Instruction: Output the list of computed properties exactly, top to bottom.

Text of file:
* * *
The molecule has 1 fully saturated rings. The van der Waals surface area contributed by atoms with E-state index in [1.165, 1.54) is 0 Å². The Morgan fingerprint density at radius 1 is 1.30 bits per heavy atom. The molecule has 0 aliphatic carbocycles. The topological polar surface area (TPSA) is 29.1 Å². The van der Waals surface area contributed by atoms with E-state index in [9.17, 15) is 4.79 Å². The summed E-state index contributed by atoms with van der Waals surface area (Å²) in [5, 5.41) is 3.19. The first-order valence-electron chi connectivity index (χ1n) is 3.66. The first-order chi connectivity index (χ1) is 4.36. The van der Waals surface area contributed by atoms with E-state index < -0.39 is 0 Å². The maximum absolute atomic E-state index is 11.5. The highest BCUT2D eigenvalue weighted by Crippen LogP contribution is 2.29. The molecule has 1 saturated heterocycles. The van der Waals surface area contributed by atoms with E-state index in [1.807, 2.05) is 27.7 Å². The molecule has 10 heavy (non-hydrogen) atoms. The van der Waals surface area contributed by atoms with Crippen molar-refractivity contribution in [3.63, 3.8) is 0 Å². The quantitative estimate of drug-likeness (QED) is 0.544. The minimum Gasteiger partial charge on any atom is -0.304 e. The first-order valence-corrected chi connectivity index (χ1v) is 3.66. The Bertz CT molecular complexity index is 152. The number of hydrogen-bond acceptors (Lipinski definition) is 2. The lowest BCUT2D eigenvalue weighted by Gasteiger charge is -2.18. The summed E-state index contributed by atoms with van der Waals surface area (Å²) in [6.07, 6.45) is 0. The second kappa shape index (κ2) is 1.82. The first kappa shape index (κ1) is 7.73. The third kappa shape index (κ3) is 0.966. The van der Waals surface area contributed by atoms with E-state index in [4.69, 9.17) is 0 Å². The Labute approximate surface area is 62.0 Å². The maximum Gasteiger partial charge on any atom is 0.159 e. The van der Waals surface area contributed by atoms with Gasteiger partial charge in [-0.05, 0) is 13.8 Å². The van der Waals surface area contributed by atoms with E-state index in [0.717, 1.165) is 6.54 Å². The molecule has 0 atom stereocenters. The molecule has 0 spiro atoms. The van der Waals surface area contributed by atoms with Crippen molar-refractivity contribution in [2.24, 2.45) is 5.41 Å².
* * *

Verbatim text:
The molecule has 1 fully saturated rings. The van der Waals surface area contributed by atoms with E-state index in [1.165, 1.54) is 0 Å². The Morgan fingerprint density at radius 1 is 1.30 bits per heavy atom. The molecule has 0 aliphatic carbocycles. The topological polar surface area (TPSA) is 29.1 Å². The van der Waals surface area contributed by atoms with E-state index in [9.17, 15) is 4.79 Å². The summed E-state index contributed by atoms with van der Waals surface area (Å²) in [5, 5.41) is 3.19. The first-order valence-electron chi connectivity index (χ1n) is 3.66. The first-order chi connectivity index (χ1) is 4.36. The van der Waals surface area contributed by atoms with E-state index < -0.39 is 0 Å². The maximum absolute atomic E-state index is 11.5. The highest BCUT2D eigenvalue weighted by Crippen LogP contribution is 2.29. The molecule has 1 saturated heterocycles. The van der Waals surface area contributed by atoms with E-state index in [1.807, 2.05) is 27.7 Å². The molecule has 10 heavy (non-hydrogen) atoms. The van der Waals surface area contributed by atoms with Crippen molar-refractivity contribution in [3.63, 3.8) is 0 Å². The quantitative estimate of drug-likeness (QED) is 0.544. The minimum Gasteiger partial charge on any atom is -0.304 e. The first-order valence-corrected chi connectivity index (χ1v) is 3.66. The Bertz CT molecular complexity index is 152. The number of hydrogen-bond acceptors (Lipinski definition) is 2. The lowest BCUT2D eigenvalue weighted by Gasteiger charge is -2.18. The summed E-state index contributed by atoms with van der Waals surface area (Å²) in [6.07, 6.45) is 0. The second kappa shape index (κ2) is 1.82. The first kappa shape index (κ1) is 7.73. The third kappa shape index (κ3) is 0.966. The van der Waals surface area contributed by atoms with E-state index in [4.69, 9.17) is 0 Å². The Labute approximate surface area is 62.0 Å². The maximum Gasteiger partial charge on any atom is 0.159 e. The van der Waals surface area contributed by atoms with Gasteiger partial charge in [-0.05, 0) is 13.8 Å². The van der Waals surface area contributed by atoms with E-state index in [0.717, 1.165) is 6.54 Å². The molecule has 0 atom stereocenters. The molecule has 0 spiro atoms. The van der Waals surface area contributed by atoms with Crippen molar-refractivity contribution in [2.24, 2.45) is 5.41 Å².